Sounds like a simple adjustment, right? Well, there are many F&I pros who are strongly resistant to making this change. They prefer that the first mention of F&I products be made in the F&I office — which is understandable, since that’s the way F&I was taught for years. But shopper behaviors are changing, and so are the techniques for capturing their business. And operations that break through the inertia will reap the benefits of being ahead of the industry.
Can’t Stop Change
Truth is, the F&I product presentation is the last part of the car-buying process to move online. Trade evaluations, applying for credit, and deal structuring have already ventured online. And in every case, the initial efforts to push those parts of the process online ignored the voices of industry veterans.
Unfortunately, those vets could have provided valuable insight as those parts of the process moved online. But you can’t stop innovation. And today we are seeing more effective approaches to online retailing. Some examples include Cox Automotive’s recently launched Accelerate platform and Hyundai’s Shopper Assurance. Both are tools designed to shorten the overall car-buying experience by allowing consumers to complete more steps online before coming to the dealership.
And what those customers appreciate the most is their most valuable asset — their time — is being considered. And a timely and transparent process builds trust, which then impacts profit, customer satisfaction, and overall income. While these changes challenge our preferred way of doing things, they also demand we be open to change. Hey, ready or not, change is happening.
We all know customers buy more products when they clearly see their need for them and how, in their situation, they make sense. Any attempt to sell a product without personalizing the need and value of the product to the customer comes across as disingenuous. The great news is that customers are telling us exactly how they want to learn about products both online and in the F&I office.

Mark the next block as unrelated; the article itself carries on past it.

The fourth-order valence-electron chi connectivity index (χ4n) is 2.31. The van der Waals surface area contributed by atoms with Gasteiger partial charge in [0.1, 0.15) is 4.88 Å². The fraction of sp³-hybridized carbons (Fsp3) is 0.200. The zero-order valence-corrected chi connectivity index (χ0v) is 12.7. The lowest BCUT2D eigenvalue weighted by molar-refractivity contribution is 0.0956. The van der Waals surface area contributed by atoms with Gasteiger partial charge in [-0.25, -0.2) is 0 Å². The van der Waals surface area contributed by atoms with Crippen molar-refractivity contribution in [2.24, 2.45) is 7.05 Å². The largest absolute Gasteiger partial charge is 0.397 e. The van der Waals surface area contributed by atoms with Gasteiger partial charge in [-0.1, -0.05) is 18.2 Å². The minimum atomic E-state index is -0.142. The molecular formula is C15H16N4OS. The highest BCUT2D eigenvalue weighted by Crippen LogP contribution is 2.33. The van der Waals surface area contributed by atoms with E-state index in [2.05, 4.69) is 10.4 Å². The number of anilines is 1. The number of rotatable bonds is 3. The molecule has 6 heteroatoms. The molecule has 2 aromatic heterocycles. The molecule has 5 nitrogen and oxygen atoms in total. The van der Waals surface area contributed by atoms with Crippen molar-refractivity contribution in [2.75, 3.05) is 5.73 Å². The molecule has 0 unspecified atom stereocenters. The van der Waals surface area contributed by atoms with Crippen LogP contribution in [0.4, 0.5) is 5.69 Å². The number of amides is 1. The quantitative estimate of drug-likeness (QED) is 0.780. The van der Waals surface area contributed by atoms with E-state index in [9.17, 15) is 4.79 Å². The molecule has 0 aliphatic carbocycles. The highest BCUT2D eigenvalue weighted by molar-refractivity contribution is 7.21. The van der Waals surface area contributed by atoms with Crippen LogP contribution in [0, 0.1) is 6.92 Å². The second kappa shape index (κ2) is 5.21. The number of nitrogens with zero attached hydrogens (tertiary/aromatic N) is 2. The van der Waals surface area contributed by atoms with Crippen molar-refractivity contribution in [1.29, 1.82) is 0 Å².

We too often cling to things we don’t want to change and then convince ourselves that change is not necessary. Well, the voices of change are getting louder, and they’re even making more sense.
Recently, I was in Central Park, at a playground, watching my granddaughter on the monkey bars. She could only move forward if she let go of the bar she had just conquered. She made slow but steady progress while those who refused to let go eventually gave up and dropped to the ground. Amazing what you can learn from watching children.
The why of what we do are truths that will remain; however, the how we do it is changing. Growing F&I when many are predicting its demise will require hard choices; choices we must make wisely. Customers still need us. And they want us to help them in a fashion similar to what they are experiencing in other retail transactions. So stand back and watch as the newest F&I rocket is about to blast off and break through the inertia that seeks to hold us back.
Rick McCormick is the national account development manager for Reahard & Associates Inc., an F&I training company providing classes, workshops, in-dealership, and online training. Email him at [email protected].
Originally posted on F&I and Showroom